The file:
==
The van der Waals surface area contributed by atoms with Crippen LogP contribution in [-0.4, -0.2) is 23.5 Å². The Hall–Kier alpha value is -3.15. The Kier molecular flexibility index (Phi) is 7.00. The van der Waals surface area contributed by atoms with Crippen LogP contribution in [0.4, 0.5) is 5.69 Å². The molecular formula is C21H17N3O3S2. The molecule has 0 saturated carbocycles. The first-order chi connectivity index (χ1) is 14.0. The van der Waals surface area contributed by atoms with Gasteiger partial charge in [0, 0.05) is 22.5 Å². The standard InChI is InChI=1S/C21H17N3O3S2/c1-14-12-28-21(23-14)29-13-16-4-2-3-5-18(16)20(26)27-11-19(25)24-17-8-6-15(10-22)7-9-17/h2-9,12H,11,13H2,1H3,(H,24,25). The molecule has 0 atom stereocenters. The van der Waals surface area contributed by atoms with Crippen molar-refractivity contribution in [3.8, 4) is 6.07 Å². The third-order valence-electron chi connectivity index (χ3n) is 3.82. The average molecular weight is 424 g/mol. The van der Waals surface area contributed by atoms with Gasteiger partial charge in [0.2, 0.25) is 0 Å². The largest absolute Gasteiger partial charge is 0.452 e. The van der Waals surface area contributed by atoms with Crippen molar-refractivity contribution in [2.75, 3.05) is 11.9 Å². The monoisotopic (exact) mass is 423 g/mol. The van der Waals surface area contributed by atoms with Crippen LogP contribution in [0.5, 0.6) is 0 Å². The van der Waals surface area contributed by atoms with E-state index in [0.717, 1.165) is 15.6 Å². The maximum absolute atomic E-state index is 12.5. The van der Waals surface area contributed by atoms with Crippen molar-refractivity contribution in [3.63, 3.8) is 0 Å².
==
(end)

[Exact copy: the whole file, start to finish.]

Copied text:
The van der Waals surface area contributed by atoms with Crippen LogP contribution in [-0.4, -0.2) is 23.5 Å². The Hall–Kier alpha value is -3.15. The Kier molecular flexibility index (Phi) is 7.00. The van der Waals surface area contributed by atoms with Crippen LogP contribution in [0.4, 0.5) is 5.69 Å². The molecular formula is C21H17N3O3S2. The molecule has 0 saturated carbocycles. The first-order chi connectivity index (χ1) is 14.0. The van der Waals surface area contributed by atoms with Gasteiger partial charge in [0, 0.05) is 22.5 Å². The standard InChI is InChI=1S/C21H17N3O3S2/c1-14-12-28-21(23-14)29-13-16-4-2-3-5-18(16)20(26)27-11-19(25)24-17-8-6-15(10-22)7-9-17/h2-9,12H,11,13H2,1H3,(H,24,25). The molecule has 0 atom stereocenters. The van der Waals surface area contributed by atoms with Crippen molar-refractivity contribution in [3.8, 4) is 6.07 Å². The third-order valence-electron chi connectivity index (χ3n) is 3.82. The average molecular weight is 424 g/mol. The van der Waals surface area contributed by atoms with Gasteiger partial charge in [0.2, 0.25) is 0 Å². The largest absolute Gasteiger partial charge is 0.452 e. The van der Waals surface area contributed by atoms with Crippen molar-refractivity contribution in [2.75, 3.05) is 11.9 Å². The monoisotopic (exact) mass is 423 g/mol. The van der Waals surface area contributed by atoms with Crippen LogP contribution in [0.5, 0.6) is 0 Å². The van der Waals surface area contributed by atoms with E-state index in [0.717, 1.165) is 15.6 Å². The maximum absolute atomic E-state index is 12.5. The van der Waals surface area contributed by atoms with Crippen molar-refractivity contribution in [3.63, 3.8) is 0 Å².